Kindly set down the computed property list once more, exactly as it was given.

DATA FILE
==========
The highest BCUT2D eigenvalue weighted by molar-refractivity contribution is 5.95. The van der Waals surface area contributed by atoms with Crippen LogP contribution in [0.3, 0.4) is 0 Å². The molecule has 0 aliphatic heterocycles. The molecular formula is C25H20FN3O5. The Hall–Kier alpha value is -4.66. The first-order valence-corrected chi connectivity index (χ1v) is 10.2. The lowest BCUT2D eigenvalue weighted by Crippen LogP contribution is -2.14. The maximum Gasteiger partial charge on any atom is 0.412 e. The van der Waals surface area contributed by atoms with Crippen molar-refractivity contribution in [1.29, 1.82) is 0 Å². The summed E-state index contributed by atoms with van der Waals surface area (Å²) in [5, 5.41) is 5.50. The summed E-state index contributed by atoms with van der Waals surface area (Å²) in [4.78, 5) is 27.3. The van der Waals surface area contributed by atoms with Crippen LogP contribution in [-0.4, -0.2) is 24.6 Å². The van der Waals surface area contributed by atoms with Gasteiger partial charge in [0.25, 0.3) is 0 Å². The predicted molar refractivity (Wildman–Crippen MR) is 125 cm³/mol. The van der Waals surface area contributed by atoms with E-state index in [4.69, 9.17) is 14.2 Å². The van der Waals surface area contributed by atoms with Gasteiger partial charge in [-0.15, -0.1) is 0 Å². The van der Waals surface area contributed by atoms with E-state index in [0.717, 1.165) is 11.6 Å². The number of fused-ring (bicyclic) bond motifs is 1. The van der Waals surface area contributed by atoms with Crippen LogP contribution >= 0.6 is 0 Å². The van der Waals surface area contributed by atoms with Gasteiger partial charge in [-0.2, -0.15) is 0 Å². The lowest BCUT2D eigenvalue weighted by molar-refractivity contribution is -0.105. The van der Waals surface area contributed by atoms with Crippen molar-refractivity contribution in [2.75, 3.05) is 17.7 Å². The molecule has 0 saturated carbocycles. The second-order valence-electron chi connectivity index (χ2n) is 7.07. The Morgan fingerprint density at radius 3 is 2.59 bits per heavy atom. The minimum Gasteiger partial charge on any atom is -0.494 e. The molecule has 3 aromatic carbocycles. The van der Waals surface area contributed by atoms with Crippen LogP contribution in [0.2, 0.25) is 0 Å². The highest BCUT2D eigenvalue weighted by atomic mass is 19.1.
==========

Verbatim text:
The highest BCUT2D eigenvalue weighted by molar-refractivity contribution is 5.95. The van der Waals surface area contributed by atoms with Crippen LogP contribution in [0.3, 0.4) is 0 Å². The molecule has 0 aliphatic heterocycles. The molecular formula is C25H20FN3O5. The Hall–Kier alpha value is -4.66. The first-order valence-corrected chi connectivity index (χ1v) is 10.2. The lowest BCUT2D eigenvalue weighted by Crippen LogP contribution is -2.14. The maximum Gasteiger partial charge on any atom is 0.412 e. The van der Waals surface area contributed by atoms with Crippen molar-refractivity contribution in [1.29, 1.82) is 0 Å². The summed E-state index contributed by atoms with van der Waals surface area (Å²) in [5, 5.41) is 5.50. The summed E-state index contributed by atoms with van der Waals surface area (Å²) in [4.78, 5) is 27.3. The van der Waals surface area contributed by atoms with Crippen LogP contribution in [-0.4, -0.2) is 24.6 Å². The van der Waals surface area contributed by atoms with Gasteiger partial charge in [0.25, 0.3) is 0 Å². The predicted molar refractivity (Wildman–Crippen MR) is 125 cm³/mol. The van der Waals surface area contributed by atoms with E-state index in [4.69, 9.17) is 14.2 Å². The van der Waals surface area contributed by atoms with Gasteiger partial charge in [-0.15, -0.1) is 0 Å². The van der Waals surface area contributed by atoms with E-state index in [0.717, 1.165) is 11.6 Å². The number of fused-ring (bicyclic) bond motifs is 1. The van der Waals surface area contributed by atoms with Crippen LogP contribution >= 0.6 is 0 Å². The van der Waals surface area contributed by atoms with Gasteiger partial charge in [-0.2, -0.15) is 0 Å². The lowest BCUT2D eigenvalue weighted by molar-refractivity contribution is -0.105. The van der Waals surface area contributed by atoms with Crippen molar-refractivity contribution in [2.75, 3.05) is 17.7 Å². The molecule has 0 saturated carbocycles. The second-order valence-electron chi connectivity index (χ2n) is 7.07. The Morgan fingerprint density at radius 3 is 2.59 bits per heavy atom. The minimum Gasteiger partial charge on any atom is -0.494 e. The molecule has 3 aromatic carbocycles. The van der Waals surface area contributed by atoms with Crippen LogP contribution in [0.2, 0.25) is 0 Å². The highest BCUT2D eigenvalue weighted by atomic mass is 19.1.